| PAs have a rare opportunity to help the business
world take a giant leap forward. The extensible business
reporting language (XBRL) can vastly improve the timeliness,
accuracy and flexibility of data in financial statements and
other business reports. Many experts think it will boost
today’s commerce just as double-entry bookkeeping led to
clearer financial statements that attracted investors and
stimulated the Industrial Revolution. To help their clients
and employers reap the benefits, CPAs need to understand how
XBRL can upgrade a variety of business functions, including
the representative sample this article briefly describes. |
Fair value accounting. Tagging assumption disclosures in XBRL formats would make management’s choices more transparent to users and easier to compare with those of other companies—and take away some observers’ worries about the reliability of corporate managers’ fair value determinations.
Financial statement preparation. XBRL makes it easier to create and document financial information and reduce manual intervention. It can help CPAs integrate disparate systems and apply and monitor internal controls, reducing the burdensome costs related to the Sarbanes-Oxley Act of 2002.
Mergers and acquisitions. Using XBRL as a universal standard will allow companies to integrate and improve information sharing with regulators, investors and other external entities—and dig out of the morass of useless data that often accompanies corporate consolidations—without moving to uniform hardware or operating systems.
Compliance. New SEC rule amendments enable public companies to voluntarily submit XBRL-tagged information as exhibits to some required filings. Participating companies still must submit these filings in traditional electronic format, but the voluntary program will show how XBRL can help improve report quality and usefulness to investors and other end users.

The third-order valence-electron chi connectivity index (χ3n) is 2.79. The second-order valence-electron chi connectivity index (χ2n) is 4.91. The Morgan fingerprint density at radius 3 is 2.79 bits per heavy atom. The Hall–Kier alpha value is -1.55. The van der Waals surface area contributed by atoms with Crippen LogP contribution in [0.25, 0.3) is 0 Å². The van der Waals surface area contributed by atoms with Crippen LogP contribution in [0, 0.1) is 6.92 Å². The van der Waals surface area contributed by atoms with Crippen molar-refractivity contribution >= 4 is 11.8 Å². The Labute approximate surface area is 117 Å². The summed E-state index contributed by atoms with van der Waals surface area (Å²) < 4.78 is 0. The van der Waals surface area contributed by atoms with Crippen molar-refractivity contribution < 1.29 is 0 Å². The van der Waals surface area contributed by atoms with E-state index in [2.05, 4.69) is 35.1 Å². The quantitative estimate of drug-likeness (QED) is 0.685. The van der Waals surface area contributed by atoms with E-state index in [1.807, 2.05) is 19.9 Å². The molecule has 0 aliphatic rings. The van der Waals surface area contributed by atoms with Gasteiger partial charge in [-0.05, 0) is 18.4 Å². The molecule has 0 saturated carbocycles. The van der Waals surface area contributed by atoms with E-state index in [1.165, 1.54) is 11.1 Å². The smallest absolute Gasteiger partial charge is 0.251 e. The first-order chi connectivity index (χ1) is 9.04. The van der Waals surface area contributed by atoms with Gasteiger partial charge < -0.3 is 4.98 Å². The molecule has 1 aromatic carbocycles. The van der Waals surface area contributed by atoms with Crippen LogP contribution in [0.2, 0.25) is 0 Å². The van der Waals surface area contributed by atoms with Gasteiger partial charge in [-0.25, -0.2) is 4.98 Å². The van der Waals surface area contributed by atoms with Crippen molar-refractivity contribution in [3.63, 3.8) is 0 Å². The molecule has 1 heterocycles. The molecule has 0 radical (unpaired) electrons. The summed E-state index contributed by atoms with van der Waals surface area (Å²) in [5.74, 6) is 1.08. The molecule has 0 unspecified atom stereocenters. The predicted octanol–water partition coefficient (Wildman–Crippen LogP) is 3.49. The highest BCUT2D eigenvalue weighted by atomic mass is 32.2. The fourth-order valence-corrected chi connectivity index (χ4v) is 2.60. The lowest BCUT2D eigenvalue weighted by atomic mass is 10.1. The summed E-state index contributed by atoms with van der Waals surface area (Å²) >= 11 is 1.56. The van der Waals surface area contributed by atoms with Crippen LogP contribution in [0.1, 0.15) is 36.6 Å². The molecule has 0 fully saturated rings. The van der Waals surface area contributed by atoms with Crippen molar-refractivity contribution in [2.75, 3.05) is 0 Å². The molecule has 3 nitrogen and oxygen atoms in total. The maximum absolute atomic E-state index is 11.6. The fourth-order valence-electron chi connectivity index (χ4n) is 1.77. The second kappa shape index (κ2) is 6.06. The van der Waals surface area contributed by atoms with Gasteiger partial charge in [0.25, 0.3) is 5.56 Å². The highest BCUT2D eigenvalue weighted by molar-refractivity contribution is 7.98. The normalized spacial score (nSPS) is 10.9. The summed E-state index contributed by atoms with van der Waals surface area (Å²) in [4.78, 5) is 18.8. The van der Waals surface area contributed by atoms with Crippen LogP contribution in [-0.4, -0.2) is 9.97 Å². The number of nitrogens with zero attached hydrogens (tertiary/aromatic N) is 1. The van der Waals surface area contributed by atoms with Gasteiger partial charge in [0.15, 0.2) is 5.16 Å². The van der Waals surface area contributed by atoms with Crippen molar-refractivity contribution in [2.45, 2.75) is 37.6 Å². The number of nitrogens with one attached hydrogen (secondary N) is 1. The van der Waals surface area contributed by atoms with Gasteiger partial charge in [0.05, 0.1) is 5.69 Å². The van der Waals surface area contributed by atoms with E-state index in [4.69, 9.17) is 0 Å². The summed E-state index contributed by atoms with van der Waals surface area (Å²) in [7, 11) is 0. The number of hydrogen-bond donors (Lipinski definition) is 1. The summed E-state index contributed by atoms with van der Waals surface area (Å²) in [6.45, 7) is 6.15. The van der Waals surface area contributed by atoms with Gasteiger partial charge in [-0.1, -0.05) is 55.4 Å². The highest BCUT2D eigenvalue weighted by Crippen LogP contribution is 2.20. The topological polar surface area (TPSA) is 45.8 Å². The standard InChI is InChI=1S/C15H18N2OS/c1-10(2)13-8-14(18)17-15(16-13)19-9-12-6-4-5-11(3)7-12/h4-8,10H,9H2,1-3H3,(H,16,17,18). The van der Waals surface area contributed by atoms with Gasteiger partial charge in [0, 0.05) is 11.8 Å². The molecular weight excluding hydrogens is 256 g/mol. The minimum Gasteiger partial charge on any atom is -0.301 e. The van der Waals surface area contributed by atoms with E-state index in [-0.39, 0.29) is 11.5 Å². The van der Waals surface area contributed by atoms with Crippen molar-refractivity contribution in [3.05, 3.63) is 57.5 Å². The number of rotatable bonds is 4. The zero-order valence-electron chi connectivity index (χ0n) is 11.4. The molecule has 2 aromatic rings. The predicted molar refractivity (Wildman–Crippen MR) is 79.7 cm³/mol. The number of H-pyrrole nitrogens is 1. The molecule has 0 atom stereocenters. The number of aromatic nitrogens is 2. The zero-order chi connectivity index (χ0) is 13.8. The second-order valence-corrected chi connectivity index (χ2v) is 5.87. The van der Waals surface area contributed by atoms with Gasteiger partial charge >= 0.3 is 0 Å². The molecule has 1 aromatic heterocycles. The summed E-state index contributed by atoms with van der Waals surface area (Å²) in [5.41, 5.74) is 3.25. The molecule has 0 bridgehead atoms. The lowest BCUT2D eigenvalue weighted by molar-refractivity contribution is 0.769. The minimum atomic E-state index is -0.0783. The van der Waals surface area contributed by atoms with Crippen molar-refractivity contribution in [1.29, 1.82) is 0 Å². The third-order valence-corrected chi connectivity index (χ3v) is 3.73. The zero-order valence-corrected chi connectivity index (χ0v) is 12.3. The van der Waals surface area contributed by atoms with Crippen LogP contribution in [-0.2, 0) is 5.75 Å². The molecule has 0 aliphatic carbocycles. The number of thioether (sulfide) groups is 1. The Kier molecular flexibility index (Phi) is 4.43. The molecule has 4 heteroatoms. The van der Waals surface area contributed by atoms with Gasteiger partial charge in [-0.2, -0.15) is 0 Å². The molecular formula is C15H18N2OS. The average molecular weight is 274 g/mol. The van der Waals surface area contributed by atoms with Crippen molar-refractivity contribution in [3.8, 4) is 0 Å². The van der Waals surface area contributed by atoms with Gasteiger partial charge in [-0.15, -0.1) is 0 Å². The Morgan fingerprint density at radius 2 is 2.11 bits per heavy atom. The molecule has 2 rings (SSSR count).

Standard setting. XBRL complements the objective of a single set of high-quality, understandable and enforceable global accounting standards and makes it easier to accurately compare financial statements across borders. XBRL also could be a defining factor in the principles vs. rules debate, as seeing all the information in the same format simplifies validation of management’s judgments and adjusts company-issued information to suit individual analytical purposes.
Investment and credit analysis. XBRL reduces research costs and makes it easier to create financial models and compare companies’ performance and solvency. While virtually all company information is publicly available, few but professional analysts can locate and understand much of it. Tagging data in XBRL improves transparency without additional disclosures and makes more information available to everyone. Making information more accessible also benefits the capital markets, which depend on timely and reliable business data to allocate investments, and helps public companies meet accelerated filing deadlines.
COLLEEN SAYTHER CUNNINGHAM, CPA, is president and CEO of Financial Executives International. Her e-mail address is email@example.com .